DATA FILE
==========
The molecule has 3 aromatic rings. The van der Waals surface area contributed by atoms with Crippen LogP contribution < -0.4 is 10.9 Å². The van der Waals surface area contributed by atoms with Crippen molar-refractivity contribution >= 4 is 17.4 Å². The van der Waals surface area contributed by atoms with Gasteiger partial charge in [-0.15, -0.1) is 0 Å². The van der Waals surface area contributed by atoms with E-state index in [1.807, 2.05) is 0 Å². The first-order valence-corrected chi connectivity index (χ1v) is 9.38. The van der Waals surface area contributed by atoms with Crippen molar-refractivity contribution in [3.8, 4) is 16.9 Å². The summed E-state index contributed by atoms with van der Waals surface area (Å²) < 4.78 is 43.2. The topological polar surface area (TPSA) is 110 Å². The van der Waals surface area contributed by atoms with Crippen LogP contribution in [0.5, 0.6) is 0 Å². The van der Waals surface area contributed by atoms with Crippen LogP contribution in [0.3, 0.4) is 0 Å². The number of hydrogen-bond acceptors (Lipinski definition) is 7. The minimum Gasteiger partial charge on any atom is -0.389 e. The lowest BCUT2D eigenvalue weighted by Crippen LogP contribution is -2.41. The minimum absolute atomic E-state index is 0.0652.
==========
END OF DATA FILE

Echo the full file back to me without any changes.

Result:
The molecule has 3 aromatic rings. The van der Waals surface area contributed by atoms with Crippen LogP contribution < -0.4 is 10.9 Å². The van der Waals surface area contributed by atoms with Crippen molar-refractivity contribution >= 4 is 17.4 Å². The van der Waals surface area contributed by atoms with Gasteiger partial charge in [-0.15, -0.1) is 0 Å². The van der Waals surface area contributed by atoms with E-state index in [1.807, 2.05) is 0 Å². The first-order valence-corrected chi connectivity index (χ1v) is 9.38. The van der Waals surface area contributed by atoms with Crippen molar-refractivity contribution in [3.8, 4) is 16.9 Å². The summed E-state index contributed by atoms with van der Waals surface area (Å²) < 4.78 is 43.2. The topological polar surface area (TPSA) is 110 Å². The van der Waals surface area contributed by atoms with Crippen LogP contribution in [0.5, 0.6) is 0 Å². The van der Waals surface area contributed by atoms with Crippen LogP contribution in [0.3, 0.4) is 0 Å². The number of hydrogen-bond acceptors (Lipinski definition) is 7. The minimum Gasteiger partial charge on any atom is -0.389 e. The lowest BCUT2D eigenvalue weighted by Crippen LogP contribution is -2.41. The minimum absolute atomic E-state index is 0.0652.